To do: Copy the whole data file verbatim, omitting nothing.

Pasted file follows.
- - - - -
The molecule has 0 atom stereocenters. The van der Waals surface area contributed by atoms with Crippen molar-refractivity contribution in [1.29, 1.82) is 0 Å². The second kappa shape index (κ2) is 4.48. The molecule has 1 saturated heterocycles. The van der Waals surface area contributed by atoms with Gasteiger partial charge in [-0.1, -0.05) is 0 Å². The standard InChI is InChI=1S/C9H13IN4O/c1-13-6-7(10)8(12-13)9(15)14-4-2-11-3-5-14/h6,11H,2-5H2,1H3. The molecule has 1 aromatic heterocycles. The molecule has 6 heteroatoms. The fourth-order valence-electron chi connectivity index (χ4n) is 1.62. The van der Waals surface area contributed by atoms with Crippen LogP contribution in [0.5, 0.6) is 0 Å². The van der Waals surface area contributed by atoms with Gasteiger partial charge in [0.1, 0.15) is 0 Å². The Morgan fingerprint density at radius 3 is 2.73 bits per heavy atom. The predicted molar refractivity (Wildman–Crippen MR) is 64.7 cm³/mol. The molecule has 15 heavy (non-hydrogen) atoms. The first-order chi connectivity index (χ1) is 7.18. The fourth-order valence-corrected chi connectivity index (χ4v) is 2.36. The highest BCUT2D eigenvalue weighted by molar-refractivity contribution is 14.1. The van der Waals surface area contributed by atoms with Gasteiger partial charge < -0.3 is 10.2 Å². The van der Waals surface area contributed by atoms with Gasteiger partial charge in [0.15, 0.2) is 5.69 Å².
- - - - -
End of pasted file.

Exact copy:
The molecule has 0 atom stereocenters. The van der Waals surface area contributed by atoms with Crippen molar-refractivity contribution in [1.29, 1.82) is 0 Å². The second kappa shape index (κ2) is 4.48. The molecule has 1 saturated heterocycles. The van der Waals surface area contributed by atoms with Gasteiger partial charge in [-0.1, -0.05) is 0 Å². The standard InChI is InChI=1S/C9H13IN4O/c1-13-6-7(10)8(12-13)9(15)14-4-2-11-3-5-14/h6,11H,2-5H2,1H3. The molecule has 1 aromatic heterocycles. The molecule has 6 heteroatoms. The fourth-order valence-electron chi connectivity index (χ4n) is 1.62. The van der Waals surface area contributed by atoms with Crippen LogP contribution in [0.5, 0.6) is 0 Å². The van der Waals surface area contributed by atoms with Gasteiger partial charge in [0.1, 0.15) is 0 Å². The Morgan fingerprint density at radius 3 is 2.73 bits per heavy atom. The predicted molar refractivity (Wildman–Crippen MR) is 64.7 cm³/mol. The molecule has 15 heavy (non-hydrogen) atoms. The first-order chi connectivity index (χ1) is 7.18. The fourth-order valence-corrected chi connectivity index (χ4v) is 2.36. The highest BCUT2D eigenvalue weighted by molar-refractivity contribution is 14.1. The van der Waals surface area contributed by atoms with Gasteiger partial charge < -0.3 is 10.2 Å². The van der Waals surface area contributed by atoms with Gasteiger partial charge in [0.15, 0.2) is 5.69 Å².